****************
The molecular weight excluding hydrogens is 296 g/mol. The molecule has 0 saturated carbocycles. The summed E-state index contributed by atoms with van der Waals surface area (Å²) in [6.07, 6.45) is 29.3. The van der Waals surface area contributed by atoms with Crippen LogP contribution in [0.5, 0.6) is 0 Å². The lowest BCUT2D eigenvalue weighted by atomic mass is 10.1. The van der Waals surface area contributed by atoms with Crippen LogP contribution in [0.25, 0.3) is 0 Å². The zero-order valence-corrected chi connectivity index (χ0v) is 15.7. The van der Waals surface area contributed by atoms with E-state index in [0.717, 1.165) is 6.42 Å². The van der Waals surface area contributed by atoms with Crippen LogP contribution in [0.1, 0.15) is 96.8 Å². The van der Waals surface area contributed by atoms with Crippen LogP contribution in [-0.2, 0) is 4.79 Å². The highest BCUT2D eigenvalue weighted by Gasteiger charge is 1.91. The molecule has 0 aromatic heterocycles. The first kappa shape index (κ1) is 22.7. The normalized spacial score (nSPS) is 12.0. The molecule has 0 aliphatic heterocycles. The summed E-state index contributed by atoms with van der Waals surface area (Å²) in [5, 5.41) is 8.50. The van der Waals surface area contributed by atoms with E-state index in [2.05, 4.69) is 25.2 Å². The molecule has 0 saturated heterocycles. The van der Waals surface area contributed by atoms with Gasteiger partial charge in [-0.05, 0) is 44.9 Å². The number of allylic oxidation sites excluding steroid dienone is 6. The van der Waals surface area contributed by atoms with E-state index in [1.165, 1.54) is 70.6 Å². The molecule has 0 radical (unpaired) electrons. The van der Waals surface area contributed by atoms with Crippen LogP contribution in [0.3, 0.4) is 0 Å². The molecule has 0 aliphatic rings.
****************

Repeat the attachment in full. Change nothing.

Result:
The molecular weight excluding hydrogens is 296 g/mol. The molecule has 0 saturated carbocycles. The summed E-state index contributed by atoms with van der Waals surface area (Å²) in [6.07, 6.45) is 29.3. The van der Waals surface area contributed by atoms with Crippen LogP contribution in [0.5, 0.6) is 0 Å². The lowest BCUT2D eigenvalue weighted by atomic mass is 10.1. The van der Waals surface area contributed by atoms with Crippen LogP contribution in [0.25, 0.3) is 0 Å². The zero-order valence-corrected chi connectivity index (χ0v) is 15.7. The van der Waals surface area contributed by atoms with E-state index in [0.717, 1.165) is 6.42 Å². The van der Waals surface area contributed by atoms with Crippen LogP contribution in [0.1, 0.15) is 96.8 Å². The van der Waals surface area contributed by atoms with Crippen LogP contribution in [-0.2, 0) is 4.79 Å². The highest BCUT2D eigenvalue weighted by Gasteiger charge is 1.91. The molecule has 0 aromatic heterocycles. The first kappa shape index (κ1) is 22.7. The normalized spacial score (nSPS) is 12.0. The molecule has 0 aliphatic heterocycles. The summed E-state index contributed by atoms with van der Waals surface area (Å²) in [5, 5.41) is 8.50. The van der Waals surface area contributed by atoms with E-state index in [2.05, 4.69) is 25.2 Å². The molecule has 0 saturated heterocycles. The van der Waals surface area contributed by atoms with Gasteiger partial charge in [-0.05, 0) is 44.9 Å². The number of allylic oxidation sites excluding steroid dienone is 6. The van der Waals surface area contributed by atoms with E-state index in [1.165, 1.54) is 70.6 Å². The molecule has 0 radical (unpaired) electrons. The van der Waals surface area contributed by atoms with Crippen LogP contribution in [0.3, 0.4) is 0 Å². The molecule has 0 aliphatic rings.